‘No evidence’ of secret dossiers compiled on children with autism
Department of Health Secretary General Robert Watt to speak at Oireachtas Committee
Robert Watt, Secretary General of the Department of Health, set up a team in the department to examine the issues raised by the programme, which was supported by three independent barristers. File photograph: Collins Photos
There is “no evidence” the Department of Health was “secretly compiling dossiers” on children with autism or “prying” on families who were involved in legal actions against the State, an Oireachtas committee will be told on Wednesday.
Robert Watt, the Secretary General of the Department of Health, will tell the committee that his department “has never gathered sensitive medical and educational information on children involved in court cases” in the manner portrayed in an RTÉ documentary on the subject screened earlier this year.
The RTÉ programme alleged the department was using information from private doctor consultations to build and maintain dossiers on the children, including sensitive medical and educational information involved in dormant court actions, without the knowledge or consent of parents.
A departmental whistleblower raised concerns about the alleged practices last year, and was later interviewed for the RTÉ programme. Mr Watt will tell the committee that 230 cases involving special educational needs have been taken since the early 1990s, with 29 of them remaining open.
He will say that a senior counsel report commissioned in February 2020 following the concerns raised in a protected disclosure by the whistleblower found “there was no basis for a reasonable belief of wrongdoing as this term is defined in the Protected Disclosures Act 2014”.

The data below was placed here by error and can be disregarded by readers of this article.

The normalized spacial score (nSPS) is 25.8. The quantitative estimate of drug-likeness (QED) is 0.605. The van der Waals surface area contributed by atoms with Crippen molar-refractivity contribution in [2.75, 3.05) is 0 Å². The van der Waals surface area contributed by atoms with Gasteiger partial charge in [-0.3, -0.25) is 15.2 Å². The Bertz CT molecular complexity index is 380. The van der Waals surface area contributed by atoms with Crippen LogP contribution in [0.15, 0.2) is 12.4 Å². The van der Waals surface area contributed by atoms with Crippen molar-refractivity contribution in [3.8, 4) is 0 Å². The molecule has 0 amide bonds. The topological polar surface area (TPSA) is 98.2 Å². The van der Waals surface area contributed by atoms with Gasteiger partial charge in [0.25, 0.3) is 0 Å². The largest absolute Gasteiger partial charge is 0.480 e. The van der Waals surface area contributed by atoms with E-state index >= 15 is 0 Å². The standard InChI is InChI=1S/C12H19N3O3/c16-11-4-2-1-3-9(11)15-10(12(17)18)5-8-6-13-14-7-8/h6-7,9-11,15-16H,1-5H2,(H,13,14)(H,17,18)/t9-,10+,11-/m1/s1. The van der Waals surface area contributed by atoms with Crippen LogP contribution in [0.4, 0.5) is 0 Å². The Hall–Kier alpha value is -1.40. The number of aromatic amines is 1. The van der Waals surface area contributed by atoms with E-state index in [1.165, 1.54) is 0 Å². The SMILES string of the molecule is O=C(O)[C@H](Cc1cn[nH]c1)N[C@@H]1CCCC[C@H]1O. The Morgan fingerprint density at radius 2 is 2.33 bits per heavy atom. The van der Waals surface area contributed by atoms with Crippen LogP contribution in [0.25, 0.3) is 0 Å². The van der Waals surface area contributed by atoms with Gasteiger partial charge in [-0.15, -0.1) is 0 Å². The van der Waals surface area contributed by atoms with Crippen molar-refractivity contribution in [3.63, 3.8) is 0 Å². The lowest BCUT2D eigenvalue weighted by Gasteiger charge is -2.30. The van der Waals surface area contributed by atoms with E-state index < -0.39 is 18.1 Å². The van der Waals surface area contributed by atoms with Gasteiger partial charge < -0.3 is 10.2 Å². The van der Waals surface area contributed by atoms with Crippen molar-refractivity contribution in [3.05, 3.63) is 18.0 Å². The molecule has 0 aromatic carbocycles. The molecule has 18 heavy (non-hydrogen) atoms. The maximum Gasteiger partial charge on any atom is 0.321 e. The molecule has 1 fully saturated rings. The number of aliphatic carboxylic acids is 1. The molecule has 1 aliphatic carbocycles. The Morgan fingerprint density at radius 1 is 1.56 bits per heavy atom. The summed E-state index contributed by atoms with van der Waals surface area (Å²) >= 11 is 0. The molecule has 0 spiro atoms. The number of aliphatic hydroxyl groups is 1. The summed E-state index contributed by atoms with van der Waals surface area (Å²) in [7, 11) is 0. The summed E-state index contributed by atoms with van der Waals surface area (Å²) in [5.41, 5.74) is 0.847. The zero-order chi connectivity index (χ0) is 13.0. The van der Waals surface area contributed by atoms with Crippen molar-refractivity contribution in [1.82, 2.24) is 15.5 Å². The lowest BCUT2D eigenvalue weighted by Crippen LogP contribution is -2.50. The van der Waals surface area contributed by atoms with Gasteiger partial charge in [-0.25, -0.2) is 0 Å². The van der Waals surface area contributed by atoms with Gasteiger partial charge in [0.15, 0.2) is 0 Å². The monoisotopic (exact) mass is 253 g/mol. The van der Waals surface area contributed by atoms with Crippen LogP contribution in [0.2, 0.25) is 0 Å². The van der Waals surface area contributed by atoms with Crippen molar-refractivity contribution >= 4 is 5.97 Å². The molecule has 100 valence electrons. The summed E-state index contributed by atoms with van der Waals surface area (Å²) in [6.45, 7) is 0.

Mr Watt set up a team in the department to examine the issues raised by the programme, which was supported by three independent barristers.
A report by that team was published on April 21st. The committee will hear from Mr Watt that the department “has never gathered sensitive medical and educational information on children involved in court cases” in the manner suggested, and “there is no evidence that the Department of Health was secretly compiling dossiers on children with autism involved in Special Needs litigation as alleged”.
The department may have documents on file that form part of proceedings containing information arising in the course of proceedings, he will say, but “there is no evidence that the Department of Health is prying on families” and he will argue there is no evidence it gathered information beyond instructions as part of the “normal defence of a litigation case”.
“There is no evidence that the department sought clinical reports on plaintiffs directly from clinicians,” the committee will hear.
The department has appointed a support liaison officer to engage with the 29 families involved, while Mr Watt will tell the committee he welcomes an inquiry from the Data Protection Commission on data collection practices on the cases.